- Bitcoin’s decline below $50,000 has the cryptocurrency at a crucial turning point. If a key price threshold doesn’t hold, the price could fall further.
- The 100-day moving average at $49,500 will be closely monitored by technical analysts after the 50-day moving average failed to hold as support.
- Bitcoin could ultimately find support at $42,000, representing a 15% decline from current levels.
Bitcoin’s weakening momentum has helped contribute to a swift 24% decline from its record high of nearly $65,000 over the past week. The cryptocurrency is now at a crucial turning point, and faces even deeper losses if a key price level doesn’t hold.
The first sign of trouble for bitcoin was a consecutive daily close below its 50-day moving average on Wednesday, which technical analyst Katie Stockton of Fairlead Strategies said was a key line in the sand for the cryptocurrency.
Moving averages are a lagging trend-following indicator that technical analysts use to smooth out price movements and help identify the direction of the trend in place.
Traders often view the the 50-day moving average – which accounts for closing prices over the last 50 days – as an important inflection point. If an asset falls below it and fails to recover, it’s a signal more losses are coming. On the flip side, if it rises above the threshold and stays there, further gains can be expected.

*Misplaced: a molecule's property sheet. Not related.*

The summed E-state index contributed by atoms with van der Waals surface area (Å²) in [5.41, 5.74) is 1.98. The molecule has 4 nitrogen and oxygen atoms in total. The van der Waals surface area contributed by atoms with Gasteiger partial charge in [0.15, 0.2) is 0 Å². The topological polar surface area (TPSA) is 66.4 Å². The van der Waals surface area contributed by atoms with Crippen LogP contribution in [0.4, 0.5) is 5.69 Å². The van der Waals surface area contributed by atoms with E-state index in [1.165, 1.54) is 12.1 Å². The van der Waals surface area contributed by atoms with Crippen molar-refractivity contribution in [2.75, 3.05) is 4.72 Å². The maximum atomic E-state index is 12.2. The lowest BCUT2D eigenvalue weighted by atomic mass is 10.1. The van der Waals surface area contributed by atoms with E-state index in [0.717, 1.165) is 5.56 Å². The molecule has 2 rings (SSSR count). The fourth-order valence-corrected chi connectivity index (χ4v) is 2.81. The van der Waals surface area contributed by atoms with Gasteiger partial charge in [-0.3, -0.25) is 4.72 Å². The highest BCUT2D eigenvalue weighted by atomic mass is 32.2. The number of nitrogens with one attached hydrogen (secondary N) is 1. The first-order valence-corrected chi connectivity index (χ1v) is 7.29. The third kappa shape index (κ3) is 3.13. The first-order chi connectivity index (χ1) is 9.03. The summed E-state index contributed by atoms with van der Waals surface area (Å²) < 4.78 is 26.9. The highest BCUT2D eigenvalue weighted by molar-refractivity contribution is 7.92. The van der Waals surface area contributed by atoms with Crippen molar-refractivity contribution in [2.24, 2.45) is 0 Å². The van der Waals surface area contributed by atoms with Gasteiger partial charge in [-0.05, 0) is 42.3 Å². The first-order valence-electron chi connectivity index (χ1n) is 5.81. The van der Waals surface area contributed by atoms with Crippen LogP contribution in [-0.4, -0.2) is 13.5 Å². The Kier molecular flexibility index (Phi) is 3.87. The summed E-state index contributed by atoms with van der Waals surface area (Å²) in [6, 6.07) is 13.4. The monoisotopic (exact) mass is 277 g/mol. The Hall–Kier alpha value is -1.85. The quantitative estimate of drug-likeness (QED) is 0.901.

Now, bitcoin is struggling to hold support at its 100-day moving average, another closely watched moving average that often helps identify areas of support and resistance in the short-term. The weakness was exacerbated on Thursday following reports that the Biden administration is eyeing an increase in the capital gains tax.
The 100-day moving average currently sits at $49,500. Bitcoin briefly fell below that level on Friday to $47,500, but has since recovered and is trading at $49,560. Consecutive daily closes below the 100-day moving average would set bitcoin up for more weakness ahead, and with bitcoin’s RSI still above 30, it has yet to reach levels considered oversold by traders.
According to Stockton, the current weakness could lead to bitcoin finding support at $42,000, which would represent an additional decline of 15% from current levels and a total drawdown of 35% from its record high.
That potential decline would not be out of the ordinary for bitcoin, which has historically experienced significant corrections amid a broader long-term uptrend. And despite the current weakness in bitcoin, Stockton believes bitcoin can ultimately hit $69,000.
“The pullback does not negate the breakout, but it suggests that its targeted level [$69,000] may take longer to achieve,” Stockton said, adding that despite the short-term pullback, bitcoin’s long-term momentum “remains strong.”